Despite these placative measures, the capitalist welfare state continually rebalanced private profitability with class compromises to maintain a surplus of low-wage labor. Families at the margins of the economic trajectory endured inequalities between capital and the lower classes, between men and women, and between whites and non-whites. By 1966, the post-WWII accords provided a selective safety net for working- and middle-class families but challenged poor families to sufficiently perform their reproduction, socialization, and consumption roles within these contradictions of capital accumulation.

Decay: 1966–1979

SSA theorists argue that the decay of the post-WWII SSA occurred in two distinct sub-phases, the first from 1966 overlapping in 1973 with the second, which ended in 1979 (McDonough 2008). In the first sub-phase of decay, a race- and gender-based wage gap developed between the core manufacturing and industrial firms and secondary sector of marginalized labor propelling civil and welfare rights, black power, and feminist groups to demand economic justice by directly challenging the capital-labor and capitalist-state-citizens accords. A series of court rulings ended restrictive practices denying poor single mothers and families of color access to public assistance, stressing welfare rolls with a stark increase in recipients. In turn, capital could no longer depend on this marginal pool of low-wage labor and, in 1967 the Work Incentives Program (WIN) offered recipients work opportunities in exchange for certain welfare benefits. Four years hence, amendments to the WIN program required recipients to work for welfare; directly benefitting capital, work was no longer voluntary for families.

The second sub-phase of decay was in part the result of strategic challenges to power relations between capital, the state, citizens, and families. Growing inflation and rising citizen unrest contributed to a severe recession in the early 1970s. Social spending was constrained at the same time capital cut wages, formally challenged union power, and relocated manufacturing to areas in the West, Southwest, and abroad where labor was weak (Piven and Cloward 1997). As a result, the fates of working- and middle-class families generated a dilemma for the federal government—sustain legitimacy by upholding the post-WWII SSA, or address the economic imperative for capital accumulation. The response signaled a shift in the conditions of existence for families.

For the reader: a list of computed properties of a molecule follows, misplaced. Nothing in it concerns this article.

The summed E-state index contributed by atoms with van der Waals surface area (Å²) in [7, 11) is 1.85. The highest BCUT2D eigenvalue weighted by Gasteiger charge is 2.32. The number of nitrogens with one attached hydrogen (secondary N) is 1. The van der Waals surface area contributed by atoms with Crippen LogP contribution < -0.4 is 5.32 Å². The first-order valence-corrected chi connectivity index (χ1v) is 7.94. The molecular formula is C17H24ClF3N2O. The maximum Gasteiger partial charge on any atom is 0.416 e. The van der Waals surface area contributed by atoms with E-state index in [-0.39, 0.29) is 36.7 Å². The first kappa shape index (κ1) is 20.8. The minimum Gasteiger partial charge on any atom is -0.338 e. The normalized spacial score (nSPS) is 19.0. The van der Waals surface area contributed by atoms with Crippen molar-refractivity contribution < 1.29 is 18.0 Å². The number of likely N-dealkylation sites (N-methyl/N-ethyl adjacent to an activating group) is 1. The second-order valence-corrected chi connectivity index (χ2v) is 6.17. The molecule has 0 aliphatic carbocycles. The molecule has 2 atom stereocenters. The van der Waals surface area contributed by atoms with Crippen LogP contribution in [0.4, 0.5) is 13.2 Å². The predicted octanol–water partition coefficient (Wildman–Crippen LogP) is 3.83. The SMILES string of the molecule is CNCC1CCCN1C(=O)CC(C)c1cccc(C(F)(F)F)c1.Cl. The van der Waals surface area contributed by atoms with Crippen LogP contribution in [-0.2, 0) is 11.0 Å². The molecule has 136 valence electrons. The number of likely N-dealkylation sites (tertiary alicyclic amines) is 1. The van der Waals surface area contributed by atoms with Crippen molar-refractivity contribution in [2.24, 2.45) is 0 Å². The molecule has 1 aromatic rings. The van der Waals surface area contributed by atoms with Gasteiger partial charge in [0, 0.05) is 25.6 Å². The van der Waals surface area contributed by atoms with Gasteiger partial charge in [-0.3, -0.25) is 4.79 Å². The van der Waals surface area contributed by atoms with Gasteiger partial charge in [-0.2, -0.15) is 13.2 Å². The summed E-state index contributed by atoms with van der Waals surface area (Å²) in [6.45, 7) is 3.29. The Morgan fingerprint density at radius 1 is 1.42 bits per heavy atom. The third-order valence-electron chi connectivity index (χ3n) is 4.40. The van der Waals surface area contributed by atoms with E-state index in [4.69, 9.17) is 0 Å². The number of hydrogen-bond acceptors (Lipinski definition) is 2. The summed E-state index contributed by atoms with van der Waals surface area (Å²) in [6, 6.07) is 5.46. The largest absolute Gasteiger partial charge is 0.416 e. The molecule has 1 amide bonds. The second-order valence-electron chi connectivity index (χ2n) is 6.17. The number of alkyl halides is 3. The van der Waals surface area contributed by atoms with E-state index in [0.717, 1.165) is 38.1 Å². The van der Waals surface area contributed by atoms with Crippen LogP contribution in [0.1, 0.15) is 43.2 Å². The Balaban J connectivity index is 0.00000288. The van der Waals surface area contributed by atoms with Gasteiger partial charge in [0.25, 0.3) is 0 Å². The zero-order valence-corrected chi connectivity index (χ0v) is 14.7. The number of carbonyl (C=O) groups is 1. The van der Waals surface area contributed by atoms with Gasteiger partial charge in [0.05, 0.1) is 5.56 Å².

Demands for consumption now outweighed demands for labor power. Capital, seeing corporate profits threatened by increased production costs and underconsumption, sought to stabilize its own reproduction and productivity by cutting wages and entire positions. Under these conditions, relief for families promoted consumption and managed demand with programs such as the supplemental food program for poor mothers. However, the most important program mirrored the profit motives of capital; by augmenting the annual earnings of low-income families, the Earned Income Tax Credit (EITC) incentivized low-wage work with much-needed means of consumption (Goldberg and Collins 2001).

In addition, with the rising number of dual-income households, access to and use of credit supported family consumption. The Equal Credit Opportunity Act banned discrimination in consumer loan and credit applications, providing for the first time new means of consumption for non-whites and women, the Community Reinvestment Act obligated federally insured depository institutions to invest in and serve their local populations, and a series of other consumer protections for credit reports, bankruptcy, and data disclosures legitimized credit and debt. Finally, the U.S. Supreme Court's 1978 Marquette v. First of Omaha ruling dismantled state interest rate caps, opening the credit industry to use higher rates. With jobs and living wages becoming more elusive, the reproductive role of families waned and the capitalist welfare state sanctioned consumption with consumer credit and weakened financial regulations.